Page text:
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Toy Safety Tips for Your Holiday Shopping

For parents of small children, the holidays are both fun and stressful. In addition to picking out the perfect presents, parents also want them to be safe.

While toy safety has improved in recent years, dangerous and defective products can still be found on store shelves. In 2014, more than 2.7 million units of children's toys were recalled. Common defects include excessive lead and phthalates, as well as small parts. Most recently, “Build-A-Bear” recalled 34,600 stuffed animals because a seam could tear and expose the stuffing, which posed a choking hazard for young children.

Preventing Toy-Related Injuries

Approximately 183,800 toy-related injuries and 11 deaths occurred last year, according to the U.S. Consumer Product Safety Commission (CPSC). The statistics confirm that parents must still be vigilant when selecting toys for their children.

To help avoid toy hazards, the CPSC recommends that gift givers select age appropriate toys by carefully reading the age label on the toy. For children younger than three, it is imperative to avoid toys with small parts, which can cause choking. Ride-on toys are consistently linked to fall-related injuries. Accordingly, the safety agency warns that children should wear properly fitted helmets and safety gear. Lastly, whether marketed for children or adults, building and play sets with small magnets should also be kept away from small children at all times.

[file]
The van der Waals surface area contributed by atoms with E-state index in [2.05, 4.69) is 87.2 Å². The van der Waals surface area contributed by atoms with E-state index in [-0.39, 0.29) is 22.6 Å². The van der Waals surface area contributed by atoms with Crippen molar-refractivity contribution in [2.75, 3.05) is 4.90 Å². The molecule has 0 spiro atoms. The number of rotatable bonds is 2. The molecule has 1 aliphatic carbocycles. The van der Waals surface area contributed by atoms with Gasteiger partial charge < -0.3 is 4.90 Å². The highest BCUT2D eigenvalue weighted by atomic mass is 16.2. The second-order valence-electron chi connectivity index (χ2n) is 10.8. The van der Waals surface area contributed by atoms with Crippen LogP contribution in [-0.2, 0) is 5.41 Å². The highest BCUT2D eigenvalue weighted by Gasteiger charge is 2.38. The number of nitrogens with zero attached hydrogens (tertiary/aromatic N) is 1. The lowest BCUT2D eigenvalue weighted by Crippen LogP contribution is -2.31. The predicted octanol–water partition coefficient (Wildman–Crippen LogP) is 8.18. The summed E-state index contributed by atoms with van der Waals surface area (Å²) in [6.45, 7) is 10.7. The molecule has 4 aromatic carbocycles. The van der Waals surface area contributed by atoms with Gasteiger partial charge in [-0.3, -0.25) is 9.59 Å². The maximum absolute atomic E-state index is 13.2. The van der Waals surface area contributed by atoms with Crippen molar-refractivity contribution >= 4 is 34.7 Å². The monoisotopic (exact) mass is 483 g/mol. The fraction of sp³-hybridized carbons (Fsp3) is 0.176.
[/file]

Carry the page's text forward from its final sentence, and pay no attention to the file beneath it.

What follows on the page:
The Most Dangerous Toys of 2015

With the increase in online shopping, parents often don’t have the ability to inspect a toy prior to purchasing it. Therefore, it is advisable to do your research before buying online. Every year, the World Against Toys Causing Harm Inc. (WATCH) publishes a list of the most dangerous toys. The organization has been evaluating potential safety flaws and dangers in toys for more than three decades and, each year, identifies 10 toys it considers hazardous. Below are some of the toys that the organization found to be the most dangerous for 2015:

  • Skipit’s Wheely Cute Pull Along: The pull toy is marketed for infants as a “friend” who’s “ready to roll.” However, it could pose serious choking risks. Although certain lots of these toys were recalled in June because the hubcaps can break off, WATCH recently purchased a similar toy, which posed the same risks.
  • States 38 Quick Folding Trampoline: The product’s packaging warns that “landing on the head or neck can cause serious injury, paralysis, or death, even when landing in the middle of the bed.” According to WATCH, the toys are so dangerous that they shouldn’t “be sold as a playtime activity for young children.”
  • Poo-Dough: While the appropriateness of the toy is certainly debatable, it also poses a serious health hazard for some children. The product contains an “allergy notice” on the throwaway packaging that the dough contains wheat. As WATCH notes, allergic reactions to wheat include symptoms ranging from hives, headaches and difficulty breathing, to life-threatening anaphylaxis.
  • Splat Z Smack Shot: The slingshot type toy is capable of firing up to 100 feet. The many warnings and cautions include “alerting” anyone within “close distance to the intended target….”
  • Kick Flipper: The toy is a rigid plastic board marketed as a skateboard without the wheels Children are encouraged to “[l]earn tricks” and “Kick it! Flip it! Pop it!” As WATCH highlights, the manufacturer makes no mention of safety gear, and the children pictured on the packaging are not wearing helmets or other protection.

If your child or someone you care about has suffered serious harm due to a dangerous or defective toy, don’t hesitate to contact a San Diego product liability lawyer at the Law Offices of Robert Vaage for a free consultation. Our legal team has successfully represented clients against manufacturers and distributors for more than 30 years.